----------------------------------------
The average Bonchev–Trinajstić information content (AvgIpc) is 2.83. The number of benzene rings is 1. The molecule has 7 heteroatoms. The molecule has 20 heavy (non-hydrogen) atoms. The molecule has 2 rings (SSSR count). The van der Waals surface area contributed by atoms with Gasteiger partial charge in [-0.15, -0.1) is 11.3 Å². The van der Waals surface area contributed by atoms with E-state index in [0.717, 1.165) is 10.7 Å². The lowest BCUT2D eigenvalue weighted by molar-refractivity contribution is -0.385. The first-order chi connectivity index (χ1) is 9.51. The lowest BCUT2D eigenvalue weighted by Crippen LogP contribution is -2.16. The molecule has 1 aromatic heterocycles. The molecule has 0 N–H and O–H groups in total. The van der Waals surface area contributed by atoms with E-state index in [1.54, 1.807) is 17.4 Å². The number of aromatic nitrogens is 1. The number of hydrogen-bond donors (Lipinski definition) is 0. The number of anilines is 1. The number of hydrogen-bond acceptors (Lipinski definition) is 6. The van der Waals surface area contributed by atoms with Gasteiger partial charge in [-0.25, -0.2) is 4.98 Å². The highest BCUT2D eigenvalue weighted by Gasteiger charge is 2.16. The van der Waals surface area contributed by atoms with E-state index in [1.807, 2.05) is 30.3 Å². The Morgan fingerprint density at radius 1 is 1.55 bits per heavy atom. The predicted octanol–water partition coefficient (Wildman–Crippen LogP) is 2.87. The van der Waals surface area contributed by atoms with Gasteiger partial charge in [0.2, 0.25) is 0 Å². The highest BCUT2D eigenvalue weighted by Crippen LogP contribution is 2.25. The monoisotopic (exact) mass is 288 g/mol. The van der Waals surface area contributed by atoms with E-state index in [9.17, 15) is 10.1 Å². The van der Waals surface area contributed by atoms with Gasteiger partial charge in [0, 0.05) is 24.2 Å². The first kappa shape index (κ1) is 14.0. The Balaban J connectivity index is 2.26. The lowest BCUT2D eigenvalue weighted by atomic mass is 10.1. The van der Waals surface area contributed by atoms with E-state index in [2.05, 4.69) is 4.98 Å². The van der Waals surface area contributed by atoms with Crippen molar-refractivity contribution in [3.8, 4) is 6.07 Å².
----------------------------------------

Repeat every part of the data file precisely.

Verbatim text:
The average Bonchev–Trinajstić information content (AvgIpc) is 2.83. The number of benzene rings is 1. The molecule has 7 heteroatoms. The molecule has 20 heavy (non-hydrogen) atoms. The molecule has 2 rings (SSSR count). The van der Waals surface area contributed by atoms with Gasteiger partial charge in [-0.15, -0.1) is 11.3 Å². The van der Waals surface area contributed by atoms with E-state index in [0.717, 1.165) is 10.7 Å². The lowest BCUT2D eigenvalue weighted by molar-refractivity contribution is -0.385. The first-order chi connectivity index (χ1) is 9.51. The lowest BCUT2D eigenvalue weighted by Crippen LogP contribution is -2.16. The molecule has 1 aromatic heterocycles. The molecule has 0 N–H and O–H groups in total. The van der Waals surface area contributed by atoms with E-state index in [1.54, 1.807) is 17.4 Å². The number of aromatic nitrogens is 1. The number of hydrogen-bond donors (Lipinski definition) is 0. The number of anilines is 1. The number of hydrogen-bond acceptors (Lipinski definition) is 6. The van der Waals surface area contributed by atoms with Gasteiger partial charge in [-0.25, -0.2) is 4.98 Å². The highest BCUT2D eigenvalue weighted by Gasteiger charge is 2.16. The van der Waals surface area contributed by atoms with E-state index in [1.807, 2.05) is 30.3 Å². The Morgan fingerprint density at radius 1 is 1.55 bits per heavy atom. The predicted octanol–water partition coefficient (Wildman–Crippen LogP) is 2.87. The van der Waals surface area contributed by atoms with Gasteiger partial charge in [0.2, 0.25) is 0 Å². The highest BCUT2D eigenvalue weighted by Crippen LogP contribution is 2.25. The monoisotopic (exact) mass is 288 g/mol. The van der Waals surface area contributed by atoms with E-state index in [9.17, 15) is 10.1 Å². The van der Waals surface area contributed by atoms with Gasteiger partial charge in [0, 0.05) is 24.2 Å². The first kappa shape index (κ1) is 14.0. The Balaban J connectivity index is 2.26. The lowest BCUT2D eigenvalue weighted by atomic mass is 10.1. The van der Waals surface area contributed by atoms with E-state index in [2.05, 4.69) is 4.98 Å². The van der Waals surface area contributed by atoms with Crippen molar-refractivity contribution in [3.8, 4) is 6.07 Å².